Very well. Here, piecemeal, were some of my points that were especially directed to younger people:
Kurt Cobain was a musician: a writer, singer, guitarist of a ground-breaking band Nirvana. He struggled with depression and heroin addiction. In 1994, at age 27, full of heroin, he killed himself with a shotgun… I’ve listened to a bit of Nirvana this week. One song he wrote included these lyrics: “I’m going to hell, I’m gonna die, Who wants to stay?” For many today, usually people younger than I, Kurt Cobain is a symbol. He lived hard, played his music, scoffed at death, was going to hell and he didn’t care, wow! and went out in a blaze of glory. For some he’s a tragic hero. Search on the internet for the phrase “Kurt Cobain lives”, it’ll surprise you. How does he live? Well, they say: in his music, in his fame…
No, Kurt Cobain does not live. He had been dead for three days when an electrician came by to do stuff on his house and found the body. That’s not heroic.
[I spoke about a man who killed himself in a freak car accident while running from the police] Of course, someone could try to make a Hollywood movie out of him: he’s a loner who plays by his own rules. But that’s not reality: his death was more like a bad Warner Brothers cartoon than a Hollywood ending.
Some people think that death is nothing, you just click off and you’re done. No – for person without Christ, it’s darkness, but you’re conscious forever. Imagine going down to a dark basement with a flashlight and then there is no flashlight, and your eyes never get adjusted…but you’re still there. There are worse things than ceasing to exist.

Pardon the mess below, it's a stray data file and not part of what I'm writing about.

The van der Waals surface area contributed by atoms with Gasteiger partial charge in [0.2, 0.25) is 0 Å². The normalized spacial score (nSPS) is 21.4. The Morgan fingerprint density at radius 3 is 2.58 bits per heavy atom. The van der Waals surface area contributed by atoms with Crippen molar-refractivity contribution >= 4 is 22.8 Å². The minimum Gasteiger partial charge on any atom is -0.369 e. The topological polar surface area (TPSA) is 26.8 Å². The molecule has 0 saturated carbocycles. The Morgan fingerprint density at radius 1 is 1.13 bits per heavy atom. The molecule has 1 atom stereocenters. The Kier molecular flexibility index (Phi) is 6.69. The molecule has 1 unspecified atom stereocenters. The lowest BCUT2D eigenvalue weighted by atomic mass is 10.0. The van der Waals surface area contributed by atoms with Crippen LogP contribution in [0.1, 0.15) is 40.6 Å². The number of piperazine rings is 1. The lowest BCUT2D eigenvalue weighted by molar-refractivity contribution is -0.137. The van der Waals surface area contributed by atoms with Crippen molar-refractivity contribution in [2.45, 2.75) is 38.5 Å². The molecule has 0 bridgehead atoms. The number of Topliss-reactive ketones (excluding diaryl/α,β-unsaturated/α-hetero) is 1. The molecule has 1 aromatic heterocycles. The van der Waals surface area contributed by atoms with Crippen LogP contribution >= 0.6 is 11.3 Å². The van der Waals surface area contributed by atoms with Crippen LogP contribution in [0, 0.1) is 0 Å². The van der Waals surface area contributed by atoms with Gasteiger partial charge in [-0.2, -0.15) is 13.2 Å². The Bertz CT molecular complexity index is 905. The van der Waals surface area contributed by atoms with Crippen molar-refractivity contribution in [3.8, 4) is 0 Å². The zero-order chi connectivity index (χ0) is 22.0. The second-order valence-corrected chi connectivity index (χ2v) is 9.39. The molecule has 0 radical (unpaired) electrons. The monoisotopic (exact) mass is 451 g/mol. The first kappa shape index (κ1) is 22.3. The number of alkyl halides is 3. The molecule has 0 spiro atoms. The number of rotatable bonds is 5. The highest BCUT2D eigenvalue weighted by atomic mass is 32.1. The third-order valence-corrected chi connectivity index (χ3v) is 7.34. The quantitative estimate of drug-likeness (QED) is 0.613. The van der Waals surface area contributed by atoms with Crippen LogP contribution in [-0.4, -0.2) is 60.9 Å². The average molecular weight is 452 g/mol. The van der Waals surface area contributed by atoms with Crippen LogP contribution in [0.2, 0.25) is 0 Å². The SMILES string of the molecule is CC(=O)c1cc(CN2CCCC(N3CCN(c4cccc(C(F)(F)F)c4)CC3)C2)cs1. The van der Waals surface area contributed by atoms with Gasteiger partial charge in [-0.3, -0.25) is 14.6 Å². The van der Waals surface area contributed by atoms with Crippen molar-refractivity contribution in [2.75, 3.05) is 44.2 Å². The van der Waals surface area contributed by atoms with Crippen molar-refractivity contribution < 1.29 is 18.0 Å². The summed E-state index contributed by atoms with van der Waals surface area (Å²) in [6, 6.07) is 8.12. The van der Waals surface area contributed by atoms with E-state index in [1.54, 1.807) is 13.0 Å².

And living in the outer darkness is not in a nice sense of “I’d like some down time by myself”. Rather it’s “I’ll never be in touch with anyone again”. Whatever Kurt Cobain is doing now, he’s not keeping in touch with his friends. You think our church is picky about turning off your cellphones? Well, being in hell means you check your devices at the door: no texting, no cell-phone, not even email, not even Facebooking, no face-to-face, no sharing a cappuccino and comparing notes on the afterlife!!! “See you in hell”? No you won’t…
I joked that my subtitle was going to be “Will there be texting in hell?”
It’s hard for some of us to imagine, but for some people being disconnected/forgotten is infinitely more horrifying than the lake of fire.
It is true there is life after life, resurrection or hell, but nowadays people don´t think so and we must ask ourselves why? I think the main problem belongs to the way we teach this truth. I also don´t like preacher with light gospel teachings, I do believe we need to “upgrade” the way we teach this truth. The analogy of “being disconnected/forgotten” seems to be a good approach.
Thanks! Excellent English, too!